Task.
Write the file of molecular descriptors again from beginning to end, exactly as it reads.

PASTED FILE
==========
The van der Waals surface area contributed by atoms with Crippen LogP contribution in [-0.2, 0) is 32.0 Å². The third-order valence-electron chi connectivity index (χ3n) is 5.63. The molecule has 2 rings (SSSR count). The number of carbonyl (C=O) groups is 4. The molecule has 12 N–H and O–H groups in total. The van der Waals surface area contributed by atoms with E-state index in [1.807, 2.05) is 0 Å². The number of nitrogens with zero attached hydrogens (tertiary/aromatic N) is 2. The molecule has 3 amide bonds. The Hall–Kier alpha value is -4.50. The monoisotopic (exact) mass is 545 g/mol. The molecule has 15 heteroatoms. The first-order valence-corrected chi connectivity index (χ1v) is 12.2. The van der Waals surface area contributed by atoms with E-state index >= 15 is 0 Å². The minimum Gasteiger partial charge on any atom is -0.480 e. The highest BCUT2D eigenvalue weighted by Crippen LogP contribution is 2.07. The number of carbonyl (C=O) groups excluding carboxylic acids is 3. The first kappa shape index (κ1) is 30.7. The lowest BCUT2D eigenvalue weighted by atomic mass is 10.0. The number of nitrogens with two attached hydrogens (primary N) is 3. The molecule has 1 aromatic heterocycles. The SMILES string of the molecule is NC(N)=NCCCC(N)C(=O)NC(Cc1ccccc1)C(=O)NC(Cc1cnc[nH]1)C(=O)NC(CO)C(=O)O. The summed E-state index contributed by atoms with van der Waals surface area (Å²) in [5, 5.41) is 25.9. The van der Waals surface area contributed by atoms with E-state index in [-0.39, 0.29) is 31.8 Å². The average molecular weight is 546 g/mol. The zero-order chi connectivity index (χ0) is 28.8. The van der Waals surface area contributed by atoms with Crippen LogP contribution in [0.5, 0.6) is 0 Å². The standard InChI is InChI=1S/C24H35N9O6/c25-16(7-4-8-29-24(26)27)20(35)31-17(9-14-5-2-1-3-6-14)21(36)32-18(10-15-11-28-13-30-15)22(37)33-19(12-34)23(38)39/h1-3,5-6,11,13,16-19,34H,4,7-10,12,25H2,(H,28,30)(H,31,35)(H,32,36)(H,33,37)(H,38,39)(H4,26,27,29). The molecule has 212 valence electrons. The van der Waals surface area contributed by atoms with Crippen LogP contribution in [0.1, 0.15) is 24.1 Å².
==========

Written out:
The van der Waals surface area contributed by atoms with Crippen LogP contribution in [-0.2, 0) is 32.0 Å². The third-order valence-electron chi connectivity index (χ3n) is 5.63. The molecule has 2 rings (SSSR count). The number of carbonyl (C=O) groups is 4. The molecule has 12 N–H and O–H groups in total. The van der Waals surface area contributed by atoms with E-state index in [1.807, 2.05) is 0 Å². The number of nitrogens with zero attached hydrogens (tertiary/aromatic N) is 2. The molecule has 3 amide bonds. The Hall–Kier alpha value is -4.50. The monoisotopic (exact) mass is 545 g/mol. The molecule has 15 heteroatoms. The first-order valence-corrected chi connectivity index (χ1v) is 12.2. The van der Waals surface area contributed by atoms with E-state index >= 15 is 0 Å². The minimum Gasteiger partial charge on any atom is -0.480 e. The highest BCUT2D eigenvalue weighted by Crippen LogP contribution is 2.07. The number of carbonyl (C=O) groups excluding carboxylic acids is 3. The first kappa shape index (κ1) is 30.7. The lowest BCUT2D eigenvalue weighted by atomic mass is 10.0. The number of nitrogens with two attached hydrogens (primary N) is 3. The molecule has 1 aromatic heterocycles. The SMILES string of the molecule is NC(N)=NCCCC(N)C(=O)NC(Cc1ccccc1)C(=O)NC(Cc1cnc[nH]1)C(=O)NC(CO)C(=O)O. The summed E-state index contributed by atoms with van der Waals surface area (Å²) in [5, 5.41) is 25.9. The van der Waals surface area contributed by atoms with E-state index in [-0.39, 0.29) is 31.8 Å². The average molecular weight is 546 g/mol. The zero-order chi connectivity index (χ0) is 28.8. The van der Waals surface area contributed by atoms with Crippen LogP contribution in [0.5, 0.6) is 0 Å². The standard InChI is InChI=1S/C24H35N9O6/c25-16(7-4-8-29-24(26)27)20(35)31-17(9-14-5-2-1-3-6-14)21(36)32-18(10-15-11-28-13-30-15)22(37)33-19(12-34)23(38)39/h1-3,5-6,11,13,16-19,34H,4,7-10,12,25H2,(H,28,30)(H,31,35)(H,32,36)(H,33,37)(H,38,39)(H4,26,27,29). The molecule has 212 valence electrons. The van der Waals surface area contributed by atoms with Crippen LogP contribution in [0.1, 0.15) is 24.1 Å².